Why did I become an historian and an historian of France for that matter? And once an historian, why did I take on the subjects that I did? It’s not hard to put together answers to such questions, but it must be kept in mind that they are, like all historical explanations, retrospective constructions and to be regarded in just that light, not as truth, but as interpretation.
“Mr. Gardner, please come to see me in my office this afternoon at four o’clock if that is convenient.” It was mid-term time in the fall of my sophomore year at Ohio Wesleyan University. The summons was from Dr. Henry Clyde Hubbart, whose book, The Older Middle West, 1840-1880, published in 1936 had established him as the indisputable senior figure in the History Department.The course was American Constitutional History, a traditional prerequisite for law school. Normally, it was only open to seniors. I had gained admission as a sophomore through the intervention of another professor, David Jennings, who feared that Hubbart would not continue to teach in retirement. So, I was pretty nervous about this command appointment, all the more so because my exam book was the only one Hubbart had not given back during class time. What did that mean? I feared the worst.
Comments and cautions about a life committed to writing abound and have probably been with us since script was invented. Five hundred years ago, Erasmus assailed the scholarly life in a satire that sharpened the edge of truth to cutting point: “people who use their erudition to write for a learned minority… do not seem to me favoured by fortune but rather to be pitied for their continuous self-torture. They add, change, remove, lay aside, take up, rephrase, show to their friends, keep for nine years and are never satisfied.” And that is the good news. As matters progress: “their health deteriorates, their looks are destroyed, they suffer partial or total blindness, poverty, ill-will, denial of pleasure, premature old age and early death.” Read on, if your courage permits.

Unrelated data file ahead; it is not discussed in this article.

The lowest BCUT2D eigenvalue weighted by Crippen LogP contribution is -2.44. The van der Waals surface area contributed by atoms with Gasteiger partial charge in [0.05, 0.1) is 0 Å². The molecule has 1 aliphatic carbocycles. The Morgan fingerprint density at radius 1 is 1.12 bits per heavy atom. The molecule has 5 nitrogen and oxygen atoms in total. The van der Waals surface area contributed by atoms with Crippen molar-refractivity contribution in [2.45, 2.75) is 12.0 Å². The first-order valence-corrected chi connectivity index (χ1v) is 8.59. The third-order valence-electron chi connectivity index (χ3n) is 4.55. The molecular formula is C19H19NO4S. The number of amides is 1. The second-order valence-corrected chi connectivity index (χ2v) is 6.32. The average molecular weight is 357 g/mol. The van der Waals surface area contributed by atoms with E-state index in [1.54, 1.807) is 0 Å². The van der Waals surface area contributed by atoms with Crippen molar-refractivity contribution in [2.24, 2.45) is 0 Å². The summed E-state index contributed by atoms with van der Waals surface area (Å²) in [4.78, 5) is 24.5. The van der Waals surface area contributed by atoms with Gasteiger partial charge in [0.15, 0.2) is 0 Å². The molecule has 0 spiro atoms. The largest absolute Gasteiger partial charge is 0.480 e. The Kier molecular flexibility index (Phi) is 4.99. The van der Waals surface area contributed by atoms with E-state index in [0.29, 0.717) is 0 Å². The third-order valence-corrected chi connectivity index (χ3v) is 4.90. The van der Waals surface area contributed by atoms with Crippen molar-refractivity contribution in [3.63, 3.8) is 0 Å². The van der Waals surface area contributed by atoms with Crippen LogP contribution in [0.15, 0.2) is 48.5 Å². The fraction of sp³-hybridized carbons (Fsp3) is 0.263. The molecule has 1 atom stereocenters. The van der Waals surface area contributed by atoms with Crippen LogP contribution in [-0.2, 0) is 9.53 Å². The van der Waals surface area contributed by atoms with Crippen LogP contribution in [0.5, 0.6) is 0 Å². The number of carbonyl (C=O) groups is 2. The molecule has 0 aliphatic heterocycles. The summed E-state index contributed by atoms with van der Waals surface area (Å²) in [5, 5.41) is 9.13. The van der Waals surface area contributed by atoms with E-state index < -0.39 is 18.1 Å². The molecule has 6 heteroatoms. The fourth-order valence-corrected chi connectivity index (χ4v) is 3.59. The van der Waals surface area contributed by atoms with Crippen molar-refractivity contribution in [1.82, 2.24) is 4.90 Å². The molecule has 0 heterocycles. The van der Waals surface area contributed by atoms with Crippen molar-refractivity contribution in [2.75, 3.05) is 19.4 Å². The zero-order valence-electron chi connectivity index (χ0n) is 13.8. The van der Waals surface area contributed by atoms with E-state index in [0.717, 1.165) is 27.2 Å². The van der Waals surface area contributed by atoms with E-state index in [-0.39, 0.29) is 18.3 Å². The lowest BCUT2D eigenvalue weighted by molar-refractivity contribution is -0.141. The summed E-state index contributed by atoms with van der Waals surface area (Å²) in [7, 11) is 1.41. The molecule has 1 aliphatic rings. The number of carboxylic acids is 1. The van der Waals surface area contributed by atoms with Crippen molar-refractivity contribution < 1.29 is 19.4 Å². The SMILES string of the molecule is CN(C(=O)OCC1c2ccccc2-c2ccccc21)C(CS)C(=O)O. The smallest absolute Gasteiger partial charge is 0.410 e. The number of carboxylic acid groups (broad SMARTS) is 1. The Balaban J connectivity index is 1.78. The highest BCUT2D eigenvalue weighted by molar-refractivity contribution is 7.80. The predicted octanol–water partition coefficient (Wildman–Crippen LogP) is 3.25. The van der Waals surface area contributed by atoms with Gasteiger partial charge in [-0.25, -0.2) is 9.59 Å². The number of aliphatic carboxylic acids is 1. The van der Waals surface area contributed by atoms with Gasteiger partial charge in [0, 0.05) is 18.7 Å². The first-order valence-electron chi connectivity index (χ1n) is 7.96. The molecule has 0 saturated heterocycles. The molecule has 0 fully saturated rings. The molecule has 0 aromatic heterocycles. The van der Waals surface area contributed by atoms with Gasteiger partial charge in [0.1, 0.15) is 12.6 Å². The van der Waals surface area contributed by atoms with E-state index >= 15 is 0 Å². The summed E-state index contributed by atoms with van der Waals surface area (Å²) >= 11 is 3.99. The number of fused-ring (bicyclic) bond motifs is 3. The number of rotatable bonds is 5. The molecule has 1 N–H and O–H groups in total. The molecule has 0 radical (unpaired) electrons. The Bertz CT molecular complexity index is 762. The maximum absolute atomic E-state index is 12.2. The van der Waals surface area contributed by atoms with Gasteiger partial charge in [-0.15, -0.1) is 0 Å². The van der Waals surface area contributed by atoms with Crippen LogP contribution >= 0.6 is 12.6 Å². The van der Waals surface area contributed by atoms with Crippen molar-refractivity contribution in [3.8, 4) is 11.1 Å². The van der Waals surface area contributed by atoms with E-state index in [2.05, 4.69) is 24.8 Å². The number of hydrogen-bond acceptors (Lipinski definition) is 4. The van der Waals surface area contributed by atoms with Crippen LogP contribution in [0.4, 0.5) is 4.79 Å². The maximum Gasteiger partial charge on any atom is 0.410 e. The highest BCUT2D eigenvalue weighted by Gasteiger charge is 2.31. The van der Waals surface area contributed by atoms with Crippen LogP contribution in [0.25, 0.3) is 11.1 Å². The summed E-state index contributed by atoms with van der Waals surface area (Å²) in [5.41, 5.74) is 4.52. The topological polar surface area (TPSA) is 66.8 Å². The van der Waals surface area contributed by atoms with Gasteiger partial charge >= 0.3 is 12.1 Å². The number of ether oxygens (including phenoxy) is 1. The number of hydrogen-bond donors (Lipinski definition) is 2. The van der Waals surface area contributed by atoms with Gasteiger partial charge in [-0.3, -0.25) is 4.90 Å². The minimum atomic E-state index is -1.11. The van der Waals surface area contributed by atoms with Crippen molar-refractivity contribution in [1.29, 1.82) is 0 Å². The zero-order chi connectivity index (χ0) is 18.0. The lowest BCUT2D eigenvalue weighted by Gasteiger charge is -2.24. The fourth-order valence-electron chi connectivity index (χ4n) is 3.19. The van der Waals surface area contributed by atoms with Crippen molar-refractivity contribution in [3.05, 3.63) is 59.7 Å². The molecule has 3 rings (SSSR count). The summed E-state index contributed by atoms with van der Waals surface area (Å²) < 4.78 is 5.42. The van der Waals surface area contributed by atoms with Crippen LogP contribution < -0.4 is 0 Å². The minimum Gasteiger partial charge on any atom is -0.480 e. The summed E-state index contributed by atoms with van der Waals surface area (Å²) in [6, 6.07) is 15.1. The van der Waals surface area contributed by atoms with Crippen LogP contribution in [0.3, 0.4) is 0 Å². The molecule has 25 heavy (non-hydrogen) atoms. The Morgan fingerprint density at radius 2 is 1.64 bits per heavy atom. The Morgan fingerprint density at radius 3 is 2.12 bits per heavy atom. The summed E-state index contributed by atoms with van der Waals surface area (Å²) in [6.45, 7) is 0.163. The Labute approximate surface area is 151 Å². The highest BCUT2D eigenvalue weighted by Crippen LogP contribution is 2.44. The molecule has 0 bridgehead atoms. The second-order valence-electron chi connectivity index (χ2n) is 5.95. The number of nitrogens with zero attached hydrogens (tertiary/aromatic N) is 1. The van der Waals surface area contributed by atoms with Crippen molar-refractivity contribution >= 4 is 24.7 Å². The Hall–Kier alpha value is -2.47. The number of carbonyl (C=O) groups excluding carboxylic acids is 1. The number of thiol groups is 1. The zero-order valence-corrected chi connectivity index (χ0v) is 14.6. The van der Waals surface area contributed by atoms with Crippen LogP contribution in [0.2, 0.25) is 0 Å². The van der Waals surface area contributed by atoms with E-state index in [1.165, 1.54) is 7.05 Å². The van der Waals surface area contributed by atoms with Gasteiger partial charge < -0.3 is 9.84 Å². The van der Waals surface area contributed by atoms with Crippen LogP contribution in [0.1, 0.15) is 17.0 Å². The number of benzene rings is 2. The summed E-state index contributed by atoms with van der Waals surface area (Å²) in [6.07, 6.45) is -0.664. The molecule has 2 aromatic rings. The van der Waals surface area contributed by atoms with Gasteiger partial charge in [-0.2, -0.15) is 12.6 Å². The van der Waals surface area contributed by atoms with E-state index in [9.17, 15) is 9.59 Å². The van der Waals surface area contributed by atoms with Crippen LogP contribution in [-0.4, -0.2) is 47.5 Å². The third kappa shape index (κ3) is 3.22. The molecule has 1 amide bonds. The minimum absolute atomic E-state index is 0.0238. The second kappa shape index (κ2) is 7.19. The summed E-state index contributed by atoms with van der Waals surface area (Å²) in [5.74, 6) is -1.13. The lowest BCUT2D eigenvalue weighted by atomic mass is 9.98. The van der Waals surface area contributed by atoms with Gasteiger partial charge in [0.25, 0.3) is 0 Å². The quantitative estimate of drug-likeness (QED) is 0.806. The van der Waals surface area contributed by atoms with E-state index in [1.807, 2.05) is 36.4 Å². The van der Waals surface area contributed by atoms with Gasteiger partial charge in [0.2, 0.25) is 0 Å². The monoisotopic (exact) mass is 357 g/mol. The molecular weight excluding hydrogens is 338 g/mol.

In the fall semester of 1964 I took two graduate seminars at Berkeley in the subfields of American history I was then considering as a specialty. One was in diplomatic history, taught by Visiting Professor Gerald Wheeler. He was substituting for the Department’s on-leave Armin Rappoport, whose two-semester lecture course I had taken the year before as a first-year grad student. The other was Robert Middlekauff’s seminar in colonial history, or as we would say now, British North America. That seminar was largely intellectual history simply because much of it was devoted to the works of Perry Miller. Reading Miller and participating in Middlekauff-led discussions made it clear to me that intellectual history was the path I wanted to take.
Born in 1928 in Hannover, Germany, into a Jewish family, the new restrictions on Jews meant my being kicked out of the equivalent of the fifth grade in November 1938. The family had already applied for immigration into the United States, and we went to England to await the calling up of our “Quota Numbers” under the arrangement for such cases worked out by Prime Minister Neville Chamberlain in addition to the famous Kindertransport. Our numbers came up in the summer of 1940, and we left for the United States on September 1.
Thirty years ago, Francis Fukuyama famously argued that the end of the Cold War was “the end point of mankind’s ideological evolution and the universalization of Western liberal democracy as the final form of human government.” I recently argued that Fukuyama was basically correct: Nothing in the past three decades has cast doubt on the verdict that liberal democracy is the most successful form of government by virtually every conceivable measure, and that is not a terribly hard call.